• 00:01 Digital ontologies
  • 06:16 Intro
  • 09:07 Rainwire. Contemporary rural art practices and rainfall research
  • 25:00 From classical piano to algorithmic composition
  • 30:24 Creative practice & complex systems
  • 32:18 Cellular Automata (CA). Origins, functioning and behaviour
  • 35:52 Modelling complex systems. Research applications for CA
  • 39:48 Visualization, mapping & musical implementations for CA
  • 45:13 Prior sound approaches to CA
31/10/2019 56' 15''

Technology and science are widely used to make art, but that rarely happens the other way around. Dave Burraston’s approach to creative practice binds the three together to yield surprising results – so he accordingly describes himself as an artist/scientist.

His PhD thesis on Generative Music and Cellular Automata (CA) opened up new approaches for a key unsolved problem in the CA arena, as well as being the sequencer source for many of his generative experimental electronic music releases. Likewise, his rainwire project, an environmental sonification system, is proving to be both a potential method for more accurate measurements of rainfall as well as exquisite sound material for several of his compositions.

Since 1981, either under his name, as one of his many monikers (NYZ, Bryen Telko, Dave Noyze), or through his independent art/science studio (Noyzelab), Dave has been actively working on experimental research-based projects, ranging from sound synthesis and electronic music to field recording and landscape-scale sound art.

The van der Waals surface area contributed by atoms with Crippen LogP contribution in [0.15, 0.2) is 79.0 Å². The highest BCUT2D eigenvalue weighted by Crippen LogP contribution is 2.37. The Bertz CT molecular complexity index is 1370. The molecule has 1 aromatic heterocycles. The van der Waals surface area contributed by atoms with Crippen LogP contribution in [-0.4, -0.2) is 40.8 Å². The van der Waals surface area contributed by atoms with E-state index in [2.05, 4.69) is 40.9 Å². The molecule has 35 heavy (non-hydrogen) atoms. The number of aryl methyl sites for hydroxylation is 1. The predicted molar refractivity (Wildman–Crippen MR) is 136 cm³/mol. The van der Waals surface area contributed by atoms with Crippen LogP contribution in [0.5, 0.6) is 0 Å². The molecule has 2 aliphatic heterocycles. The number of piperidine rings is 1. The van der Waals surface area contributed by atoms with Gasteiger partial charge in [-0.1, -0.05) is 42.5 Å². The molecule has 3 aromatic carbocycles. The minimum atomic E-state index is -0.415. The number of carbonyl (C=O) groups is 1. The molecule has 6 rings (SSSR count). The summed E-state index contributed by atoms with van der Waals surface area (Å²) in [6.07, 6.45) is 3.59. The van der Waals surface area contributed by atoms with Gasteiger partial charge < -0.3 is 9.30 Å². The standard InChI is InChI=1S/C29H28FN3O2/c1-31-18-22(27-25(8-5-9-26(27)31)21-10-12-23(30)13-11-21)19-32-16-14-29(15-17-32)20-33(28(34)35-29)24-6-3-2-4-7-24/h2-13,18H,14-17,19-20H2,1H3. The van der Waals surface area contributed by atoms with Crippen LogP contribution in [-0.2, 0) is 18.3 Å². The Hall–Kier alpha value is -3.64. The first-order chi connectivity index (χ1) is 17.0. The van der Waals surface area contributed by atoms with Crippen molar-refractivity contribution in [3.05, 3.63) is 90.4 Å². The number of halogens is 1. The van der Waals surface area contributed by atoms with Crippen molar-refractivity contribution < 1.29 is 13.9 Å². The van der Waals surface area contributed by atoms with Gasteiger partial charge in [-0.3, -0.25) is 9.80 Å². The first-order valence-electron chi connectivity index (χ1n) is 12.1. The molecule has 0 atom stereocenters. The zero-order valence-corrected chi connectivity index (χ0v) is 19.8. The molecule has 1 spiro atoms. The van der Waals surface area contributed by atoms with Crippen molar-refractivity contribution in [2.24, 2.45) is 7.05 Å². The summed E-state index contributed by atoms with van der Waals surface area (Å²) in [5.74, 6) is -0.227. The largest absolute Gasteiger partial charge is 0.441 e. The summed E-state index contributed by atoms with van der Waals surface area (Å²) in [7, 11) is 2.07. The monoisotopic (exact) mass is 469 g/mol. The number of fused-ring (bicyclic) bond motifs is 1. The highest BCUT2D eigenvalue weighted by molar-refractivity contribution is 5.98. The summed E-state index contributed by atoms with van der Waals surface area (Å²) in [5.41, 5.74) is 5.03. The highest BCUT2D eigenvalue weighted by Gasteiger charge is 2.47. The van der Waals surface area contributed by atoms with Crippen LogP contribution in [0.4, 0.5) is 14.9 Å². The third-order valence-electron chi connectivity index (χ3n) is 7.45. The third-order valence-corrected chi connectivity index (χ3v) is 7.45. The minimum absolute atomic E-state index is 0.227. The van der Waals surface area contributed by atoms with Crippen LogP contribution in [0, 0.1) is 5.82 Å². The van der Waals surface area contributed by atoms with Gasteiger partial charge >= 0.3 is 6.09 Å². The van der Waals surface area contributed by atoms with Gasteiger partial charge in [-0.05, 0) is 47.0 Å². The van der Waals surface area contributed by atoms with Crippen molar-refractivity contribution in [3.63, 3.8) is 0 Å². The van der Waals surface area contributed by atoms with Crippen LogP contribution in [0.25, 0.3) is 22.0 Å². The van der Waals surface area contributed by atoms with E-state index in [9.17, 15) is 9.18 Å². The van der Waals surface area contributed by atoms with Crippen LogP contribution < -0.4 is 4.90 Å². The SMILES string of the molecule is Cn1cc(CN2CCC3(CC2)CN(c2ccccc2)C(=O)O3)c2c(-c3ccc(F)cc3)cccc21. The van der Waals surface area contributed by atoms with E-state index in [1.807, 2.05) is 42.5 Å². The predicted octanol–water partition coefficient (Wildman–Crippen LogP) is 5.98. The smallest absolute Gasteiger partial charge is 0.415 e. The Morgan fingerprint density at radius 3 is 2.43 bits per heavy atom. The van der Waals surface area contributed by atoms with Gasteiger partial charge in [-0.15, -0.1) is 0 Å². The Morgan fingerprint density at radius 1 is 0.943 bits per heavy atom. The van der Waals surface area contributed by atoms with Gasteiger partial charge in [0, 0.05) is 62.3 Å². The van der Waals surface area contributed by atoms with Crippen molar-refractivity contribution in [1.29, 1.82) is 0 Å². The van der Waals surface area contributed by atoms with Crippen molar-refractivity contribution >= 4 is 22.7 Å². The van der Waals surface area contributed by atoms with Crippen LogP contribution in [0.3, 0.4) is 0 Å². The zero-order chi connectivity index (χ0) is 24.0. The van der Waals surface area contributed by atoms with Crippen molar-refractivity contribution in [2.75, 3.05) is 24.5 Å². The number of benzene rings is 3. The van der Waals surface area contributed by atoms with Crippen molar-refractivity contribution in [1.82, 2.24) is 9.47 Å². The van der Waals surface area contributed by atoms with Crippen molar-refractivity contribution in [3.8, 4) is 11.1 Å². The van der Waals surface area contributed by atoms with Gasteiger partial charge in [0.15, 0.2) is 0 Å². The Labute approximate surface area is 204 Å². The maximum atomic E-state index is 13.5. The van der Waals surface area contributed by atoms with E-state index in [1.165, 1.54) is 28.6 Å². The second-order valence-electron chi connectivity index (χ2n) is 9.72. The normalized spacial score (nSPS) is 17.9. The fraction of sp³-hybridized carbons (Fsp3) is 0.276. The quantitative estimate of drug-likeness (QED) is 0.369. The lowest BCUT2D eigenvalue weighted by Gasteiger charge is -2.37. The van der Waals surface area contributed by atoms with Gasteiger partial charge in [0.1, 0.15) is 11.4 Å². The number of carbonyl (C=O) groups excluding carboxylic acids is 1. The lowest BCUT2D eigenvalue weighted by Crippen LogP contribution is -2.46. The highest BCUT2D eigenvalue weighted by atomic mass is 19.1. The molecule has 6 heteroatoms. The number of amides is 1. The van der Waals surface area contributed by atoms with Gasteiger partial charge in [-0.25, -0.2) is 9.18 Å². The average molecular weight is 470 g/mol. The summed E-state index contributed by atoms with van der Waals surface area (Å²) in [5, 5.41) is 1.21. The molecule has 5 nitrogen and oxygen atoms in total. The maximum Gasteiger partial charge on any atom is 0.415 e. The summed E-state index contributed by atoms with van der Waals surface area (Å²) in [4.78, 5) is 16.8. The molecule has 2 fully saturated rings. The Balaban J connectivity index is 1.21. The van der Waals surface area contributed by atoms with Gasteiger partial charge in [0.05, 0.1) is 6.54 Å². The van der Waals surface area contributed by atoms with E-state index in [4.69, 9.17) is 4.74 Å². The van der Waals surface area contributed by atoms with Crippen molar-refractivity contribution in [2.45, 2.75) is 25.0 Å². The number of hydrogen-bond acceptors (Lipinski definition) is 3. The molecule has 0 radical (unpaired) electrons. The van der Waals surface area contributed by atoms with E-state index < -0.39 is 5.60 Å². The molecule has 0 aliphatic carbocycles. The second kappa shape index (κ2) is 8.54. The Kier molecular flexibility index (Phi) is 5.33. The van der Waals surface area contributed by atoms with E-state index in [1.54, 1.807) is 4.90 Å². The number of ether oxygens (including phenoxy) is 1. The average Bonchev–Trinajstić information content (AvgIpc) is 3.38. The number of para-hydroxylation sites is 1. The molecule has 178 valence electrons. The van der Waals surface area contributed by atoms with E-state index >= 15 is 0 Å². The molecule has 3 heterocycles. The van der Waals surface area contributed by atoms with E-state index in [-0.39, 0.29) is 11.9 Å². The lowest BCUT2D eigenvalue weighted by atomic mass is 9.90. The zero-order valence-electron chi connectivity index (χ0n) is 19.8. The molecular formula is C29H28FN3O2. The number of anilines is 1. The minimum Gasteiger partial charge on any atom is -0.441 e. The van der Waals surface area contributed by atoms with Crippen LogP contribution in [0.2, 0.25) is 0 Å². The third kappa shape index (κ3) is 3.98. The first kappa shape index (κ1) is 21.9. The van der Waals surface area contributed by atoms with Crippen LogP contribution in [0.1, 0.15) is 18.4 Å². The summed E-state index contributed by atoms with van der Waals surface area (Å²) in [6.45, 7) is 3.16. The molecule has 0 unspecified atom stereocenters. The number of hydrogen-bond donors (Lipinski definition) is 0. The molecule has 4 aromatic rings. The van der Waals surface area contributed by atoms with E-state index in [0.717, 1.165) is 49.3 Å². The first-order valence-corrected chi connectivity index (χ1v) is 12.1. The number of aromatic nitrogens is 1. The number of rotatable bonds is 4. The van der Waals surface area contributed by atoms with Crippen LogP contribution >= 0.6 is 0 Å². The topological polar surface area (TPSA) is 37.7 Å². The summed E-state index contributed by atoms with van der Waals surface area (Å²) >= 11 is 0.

In this podcast, Dave Burraston talks about his rainwire project and how using rain as a creative medium has led him to an ongoing research that could overcome some recognized shortcomings in the field of rainfall measurements. He also talks about complex systems and creative practice in science, with an overview of CA and its applications, including his findings on CA rule space self-organization using modular synthesizers and CA sequencers.


Son[i]aDavid BurrastonCellular Automatagenerative music

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